Mayor A C Wharton Delivers State Of The City

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(Memphis) Mayor A C Wharton is highlighting some of the major issues the city is facing in his annual state of the city address.

He’s not sugar-coating the situation saying Memphis is in a tough spot, but he’s optimistic about moving forward.

Mayor Wharton’s speech focused on five Ps, including potholes, pensions, public safety, poverty, and putting all this together in a plan.

“I’m pleased to report that our government is recovering and getting stronger every day,” said Wharton.

In a stoic state of the city address, Wharton said the city has gone through the perfect storm, but it is fighting back out of a huge financial hole.

Wharton says one of the biggest issues the city faces is the nearly half-billion dollar hole Wharton claims the city is in when it comes to pensions, and he used the speech as a change to push a move to a 401K type system.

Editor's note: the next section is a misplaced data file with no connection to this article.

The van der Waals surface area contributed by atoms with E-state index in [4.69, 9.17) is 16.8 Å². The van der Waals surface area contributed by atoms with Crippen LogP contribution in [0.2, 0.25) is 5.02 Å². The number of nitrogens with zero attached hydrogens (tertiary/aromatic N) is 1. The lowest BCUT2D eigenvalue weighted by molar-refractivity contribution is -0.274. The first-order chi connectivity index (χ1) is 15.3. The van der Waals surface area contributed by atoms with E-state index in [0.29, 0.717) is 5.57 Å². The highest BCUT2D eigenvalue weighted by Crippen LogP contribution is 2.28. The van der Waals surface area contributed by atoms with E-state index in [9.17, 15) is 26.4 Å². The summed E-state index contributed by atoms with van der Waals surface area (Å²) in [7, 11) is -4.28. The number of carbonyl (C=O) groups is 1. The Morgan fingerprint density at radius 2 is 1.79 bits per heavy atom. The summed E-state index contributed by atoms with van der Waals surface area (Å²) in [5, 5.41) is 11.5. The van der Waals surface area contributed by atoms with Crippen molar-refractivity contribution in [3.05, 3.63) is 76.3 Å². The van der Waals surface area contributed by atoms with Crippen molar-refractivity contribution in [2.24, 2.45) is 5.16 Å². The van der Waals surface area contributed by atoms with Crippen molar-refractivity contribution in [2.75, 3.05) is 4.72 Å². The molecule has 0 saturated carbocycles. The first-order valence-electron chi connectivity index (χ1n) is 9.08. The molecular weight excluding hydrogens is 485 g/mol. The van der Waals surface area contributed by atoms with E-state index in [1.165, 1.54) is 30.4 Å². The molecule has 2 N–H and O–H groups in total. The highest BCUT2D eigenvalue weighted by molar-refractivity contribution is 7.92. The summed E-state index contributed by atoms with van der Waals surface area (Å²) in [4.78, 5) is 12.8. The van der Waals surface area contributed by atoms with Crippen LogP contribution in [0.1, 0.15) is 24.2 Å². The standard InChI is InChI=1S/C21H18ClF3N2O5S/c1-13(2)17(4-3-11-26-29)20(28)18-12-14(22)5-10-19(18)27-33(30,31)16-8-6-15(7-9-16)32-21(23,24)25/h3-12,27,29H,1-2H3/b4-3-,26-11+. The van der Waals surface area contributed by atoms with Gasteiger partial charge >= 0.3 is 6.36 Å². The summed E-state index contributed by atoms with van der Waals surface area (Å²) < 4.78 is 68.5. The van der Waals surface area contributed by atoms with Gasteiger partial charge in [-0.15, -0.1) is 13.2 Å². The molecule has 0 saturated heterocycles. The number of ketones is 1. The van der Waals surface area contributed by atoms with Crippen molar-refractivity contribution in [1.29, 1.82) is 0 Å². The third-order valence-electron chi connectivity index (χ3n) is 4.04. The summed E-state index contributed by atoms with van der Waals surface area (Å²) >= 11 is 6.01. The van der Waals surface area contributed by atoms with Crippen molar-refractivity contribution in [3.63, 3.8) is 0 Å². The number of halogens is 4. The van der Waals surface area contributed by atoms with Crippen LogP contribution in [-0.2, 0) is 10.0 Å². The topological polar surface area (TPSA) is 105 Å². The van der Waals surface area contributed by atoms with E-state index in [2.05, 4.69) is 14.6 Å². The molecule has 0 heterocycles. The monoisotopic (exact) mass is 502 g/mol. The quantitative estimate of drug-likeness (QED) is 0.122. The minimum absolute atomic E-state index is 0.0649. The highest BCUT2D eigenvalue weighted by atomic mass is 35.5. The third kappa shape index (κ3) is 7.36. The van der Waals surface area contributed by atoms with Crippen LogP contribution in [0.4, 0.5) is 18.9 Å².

“What this means is that we must go to a model in which the city of Memphis and its tax payers are not the ultimate guarantors of what the pension should be regardless of the market,” said Wharton.

That plan is catching a lot of flak from some, but Wharton claims he has to do something because when the economy tanked the city's funds took a major hit, and the state even stepped in to tell Memphis leaders to get the house in order.

When it comes to public safety the mayor claims crime is down from last year and youth gun violence is down 13 percent.

But he says there is still work to be done, especially with huge budget cuts to fire and police possible.

“By looking at certain equipment and cameras and GPS systems we feel that we can cut costs tremendously,” said Wharton.

Wharton also used the speech to layout lofty goals to fight the 27 percent poverty rate.

He says the city is working on a plan to make jobs more available to people through more bus routes and other programs.

His goal is to drop that poverty rate by one percent every year for the next decade bringing it down to 17%.

In the fourth P the mayor said the city will aggressively work to fix potholes, repave 45 percent more roads, and improve the overall quality of life.

Wharton wrapped all this up saying the plan to do this is important, and he got the city council to put off its retreat next weekend so members could meet with him and discuss ways they can improve communication and accomplish these goals.

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